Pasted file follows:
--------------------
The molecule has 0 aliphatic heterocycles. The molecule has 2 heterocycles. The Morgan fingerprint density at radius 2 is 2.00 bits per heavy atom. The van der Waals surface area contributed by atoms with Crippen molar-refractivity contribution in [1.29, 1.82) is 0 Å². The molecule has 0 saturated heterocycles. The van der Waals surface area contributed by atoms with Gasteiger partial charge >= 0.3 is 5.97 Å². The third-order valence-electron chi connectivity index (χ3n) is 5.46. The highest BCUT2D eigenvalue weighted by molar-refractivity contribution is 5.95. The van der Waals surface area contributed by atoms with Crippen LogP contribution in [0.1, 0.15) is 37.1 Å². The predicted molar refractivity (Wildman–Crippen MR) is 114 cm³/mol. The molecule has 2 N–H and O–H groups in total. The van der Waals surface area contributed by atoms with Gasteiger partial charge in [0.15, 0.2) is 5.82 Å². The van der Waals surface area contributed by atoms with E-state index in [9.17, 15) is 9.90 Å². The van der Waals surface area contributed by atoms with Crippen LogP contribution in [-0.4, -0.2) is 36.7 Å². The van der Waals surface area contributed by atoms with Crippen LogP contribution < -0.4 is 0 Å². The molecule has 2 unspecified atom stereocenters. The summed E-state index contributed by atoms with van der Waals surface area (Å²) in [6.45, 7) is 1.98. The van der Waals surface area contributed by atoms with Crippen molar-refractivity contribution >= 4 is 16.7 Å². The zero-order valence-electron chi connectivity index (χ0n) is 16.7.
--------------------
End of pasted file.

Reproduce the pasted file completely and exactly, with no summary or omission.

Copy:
The molecule has 0 aliphatic heterocycles. The molecule has 2 heterocycles. The Morgan fingerprint density at radius 2 is 2.00 bits per heavy atom. The van der Waals surface area contributed by atoms with Crippen molar-refractivity contribution in [1.29, 1.82) is 0 Å². The molecule has 0 saturated heterocycles. The van der Waals surface area contributed by atoms with Gasteiger partial charge >= 0.3 is 5.97 Å². The third-order valence-electron chi connectivity index (χ3n) is 5.46. The highest BCUT2D eigenvalue weighted by molar-refractivity contribution is 5.95. The van der Waals surface area contributed by atoms with Crippen LogP contribution in [0.1, 0.15) is 37.1 Å². The predicted molar refractivity (Wildman–Crippen MR) is 114 cm³/mol. The molecule has 2 N–H and O–H groups in total. The van der Waals surface area contributed by atoms with Gasteiger partial charge in [0.15, 0.2) is 5.82 Å². The van der Waals surface area contributed by atoms with E-state index in [9.17, 15) is 9.90 Å². The van der Waals surface area contributed by atoms with Crippen LogP contribution in [-0.4, -0.2) is 36.7 Å². The van der Waals surface area contributed by atoms with Crippen LogP contribution < -0.4 is 0 Å². The molecule has 2 unspecified atom stereocenters. The summed E-state index contributed by atoms with van der Waals surface area (Å²) in [6.45, 7) is 1.98. The van der Waals surface area contributed by atoms with Crippen molar-refractivity contribution >= 4 is 16.7 Å². The zero-order valence-electron chi connectivity index (χ0n) is 16.7.